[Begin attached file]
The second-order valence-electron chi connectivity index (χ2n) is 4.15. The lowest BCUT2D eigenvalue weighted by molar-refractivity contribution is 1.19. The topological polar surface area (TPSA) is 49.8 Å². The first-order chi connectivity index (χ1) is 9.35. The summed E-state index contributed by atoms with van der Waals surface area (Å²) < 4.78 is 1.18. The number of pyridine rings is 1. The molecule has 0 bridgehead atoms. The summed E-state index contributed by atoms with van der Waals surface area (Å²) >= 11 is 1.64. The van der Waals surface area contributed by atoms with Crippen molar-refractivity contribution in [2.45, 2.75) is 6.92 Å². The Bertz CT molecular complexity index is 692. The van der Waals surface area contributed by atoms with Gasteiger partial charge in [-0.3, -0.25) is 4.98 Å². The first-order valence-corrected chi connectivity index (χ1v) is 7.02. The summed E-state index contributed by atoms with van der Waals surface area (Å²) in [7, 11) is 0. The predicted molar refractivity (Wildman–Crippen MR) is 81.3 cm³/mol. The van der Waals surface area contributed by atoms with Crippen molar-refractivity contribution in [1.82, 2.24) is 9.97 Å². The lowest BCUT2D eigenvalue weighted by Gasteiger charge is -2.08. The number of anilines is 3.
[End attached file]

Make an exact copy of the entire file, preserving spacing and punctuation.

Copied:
The second-order valence-electron chi connectivity index (χ2n) is 4.15. The lowest BCUT2D eigenvalue weighted by molar-refractivity contribution is 1.19. The topological polar surface area (TPSA) is 49.8 Å². The first-order chi connectivity index (χ1) is 9.35. The summed E-state index contributed by atoms with van der Waals surface area (Å²) < 4.78 is 1.18. The number of pyridine rings is 1. The molecule has 0 bridgehead atoms. The summed E-state index contributed by atoms with van der Waals surface area (Å²) >= 11 is 1.64. The van der Waals surface area contributed by atoms with Crippen molar-refractivity contribution in [2.45, 2.75) is 6.92 Å². The Bertz CT molecular complexity index is 692. The van der Waals surface area contributed by atoms with Gasteiger partial charge in [-0.3, -0.25) is 4.98 Å². The first-order valence-corrected chi connectivity index (χ1v) is 7.02. The summed E-state index contributed by atoms with van der Waals surface area (Å²) in [7, 11) is 0. The predicted molar refractivity (Wildman–Crippen MR) is 81.3 cm³/mol. The van der Waals surface area contributed by atoms with Crippen molar-refractivity contribution in [1.82, 2.24) is 9.97 Å². The lowest BCUT2D eigenvalue weighted by Gasteiger charge is -2.08. The number of anilines is 3.